We were not planning on this being our life.

And we fall in love with it.

And from what we know about you so far, you have a sincere love for sleep.

But how did you get here?

Could you share with our listeners, your story, and how you got involved in sleep, I've loved you.


Thank you so much for having me.

I really appreciate it, and so I always have to start off by saying that I'm from Scotland originally, because if I don't say that people spend the whole time that I'm talking just being like she Canadian Be a bit of Irish so I was born and raised in Scotland.


I started having some symptoms of obstructive sleep apnea while I was in Scotland, but I knew nothing about it and had no understanding of sleep disorders or what really what healthy sleep look like, even.


So I kind of just struggled with things like daytime, sleepiness morning headaches.

And I just never had that feeling of being refreshed and waking up in the morning ready to go.

I mean to be fair, a lot of the time especially through my student days like you're staying up late.


There's some drinking.

So I think that a lot of people around me seemed very tired and it seemed very normal.

So I kind of went on like that.

All through my twenties, I went to a lot of doctors and said, I'm exhausted.


I'm overwhelmed.

I'm anxious.

I'm you know, really tired and it seems like every stage of my life.

There was a reason that the doctor could point to, to say, I don't think it's a problem with your sleep.


I think that you're stressed or you're not sleeping enough or you know like it was a I feel like every time in my life it was either I was pregnant.

Or I had a new baby all these things.

So I kind of just knew that there was something not right and especially like towards the end of my 20s, I started realizing like there's something might be something wrong with my sleep, but I didn't have the language to really explain that to a doctor.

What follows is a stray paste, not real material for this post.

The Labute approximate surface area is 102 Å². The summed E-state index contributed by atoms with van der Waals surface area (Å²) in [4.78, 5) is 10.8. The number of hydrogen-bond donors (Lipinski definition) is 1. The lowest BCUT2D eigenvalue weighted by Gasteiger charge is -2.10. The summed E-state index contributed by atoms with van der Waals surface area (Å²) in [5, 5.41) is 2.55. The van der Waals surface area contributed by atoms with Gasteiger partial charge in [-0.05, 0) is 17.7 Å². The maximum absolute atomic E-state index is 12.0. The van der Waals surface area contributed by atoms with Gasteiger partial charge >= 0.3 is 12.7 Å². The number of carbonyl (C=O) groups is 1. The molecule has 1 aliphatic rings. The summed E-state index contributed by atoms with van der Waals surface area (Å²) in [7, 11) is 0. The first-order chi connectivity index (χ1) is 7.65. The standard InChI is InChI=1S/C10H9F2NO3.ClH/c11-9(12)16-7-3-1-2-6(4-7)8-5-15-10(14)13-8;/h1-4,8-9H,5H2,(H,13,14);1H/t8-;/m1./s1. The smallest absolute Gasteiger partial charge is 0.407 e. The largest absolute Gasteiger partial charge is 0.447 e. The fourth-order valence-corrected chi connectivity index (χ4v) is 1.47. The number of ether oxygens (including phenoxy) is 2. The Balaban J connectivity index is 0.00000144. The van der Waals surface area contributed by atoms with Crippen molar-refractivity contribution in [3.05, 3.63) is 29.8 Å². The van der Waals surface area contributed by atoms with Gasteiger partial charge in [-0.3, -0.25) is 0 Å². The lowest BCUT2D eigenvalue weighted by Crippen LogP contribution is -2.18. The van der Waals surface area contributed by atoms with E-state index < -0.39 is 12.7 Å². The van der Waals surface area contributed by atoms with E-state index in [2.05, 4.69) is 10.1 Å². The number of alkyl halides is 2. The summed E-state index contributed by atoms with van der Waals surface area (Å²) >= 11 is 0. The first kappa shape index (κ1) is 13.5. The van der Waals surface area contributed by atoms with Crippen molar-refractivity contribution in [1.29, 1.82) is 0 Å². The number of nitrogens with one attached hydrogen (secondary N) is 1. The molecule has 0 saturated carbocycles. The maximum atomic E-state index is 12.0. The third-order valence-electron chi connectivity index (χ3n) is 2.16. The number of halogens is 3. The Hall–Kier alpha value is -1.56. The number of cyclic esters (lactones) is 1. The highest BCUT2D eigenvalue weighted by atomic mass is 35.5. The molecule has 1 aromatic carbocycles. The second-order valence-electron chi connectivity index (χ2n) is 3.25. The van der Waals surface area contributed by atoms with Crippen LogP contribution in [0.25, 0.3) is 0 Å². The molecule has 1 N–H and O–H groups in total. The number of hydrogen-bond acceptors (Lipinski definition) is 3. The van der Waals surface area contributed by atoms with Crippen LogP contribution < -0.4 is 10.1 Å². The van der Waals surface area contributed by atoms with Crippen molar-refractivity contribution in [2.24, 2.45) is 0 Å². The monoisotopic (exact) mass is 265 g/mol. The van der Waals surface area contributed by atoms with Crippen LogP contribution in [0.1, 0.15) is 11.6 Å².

So I met my husband, in Scotland and we got married and then he's from Florida.

So we moved to Florida 15 years ago And shortly after I had our first child and even though I've been to a doctor really recently and said, I'm really tired and they said you have a new baby.


That's why you're tired.

And I find myself falling asleep at the wheel with my baby in the car.

And I'd felt sleepy driving test multiple times before but I've never had my baby in the back seat and that day that I fell.


Fleet fell on fell asleep.

I almost hit a truck.

And that was really like the impetus to to ask more questions and be more persistent with the healthcare providers.


I've seen, so that prompted me to go back and say, I know you just said I'm tired because I have new baby but this doesn't seem normal and I fell asleep at the wheel and that was enough to get a polysomnogram and get my knossos with obstructive sleep apnea.


So that was in 2008 and I immediately was put on CPAP, I am did okay with CPAP, it made me feel and better during the day because it felt like I was getting oxygen to my brain.


I didn't have morning headaches anymore.

That really intensely penis when I was driving went away and I was so, you know, I was really bad.

Fold that, you know, to be on that treatment.

But at the same time, I felt very alone and isolated.


I didn't know any other young mums that had this thing.

Sleep apnea, I didn't really know anyone like that.

Every so often someone would say, oh, my Uncle, Barry has that.

And he has a CPAP, but I don't really feel like I could kind of relate to Uncle Barry.


Like, I don't have that much in common with him.

So, for a long time, I always had this feeling of Of there must be some Community out there, you know, I'm not, I find things online but I never really had that sense of connection.

So I always thought to myself in the back of my mind.


I should like start a blog or do something just to share my experience and meet some other people in the same situation.

And so I listen to a lot of podcasts and so I think it was always in the back of my mind, like, having a podcast would be cool.

And and then I started kind of Looking for a podcast that were what I was wanting to listen to you, like other people with sleep apnea, sharing their stories, and I couldn't find that.


And so in the summer of 2020, I had my kids home because of the pandemic and I was looking for any sort of project where I could shut the door.

And, you know, have my own projects and be like, I can't talk to you for an hour.


So that was what that was kind of sleep apnea stories.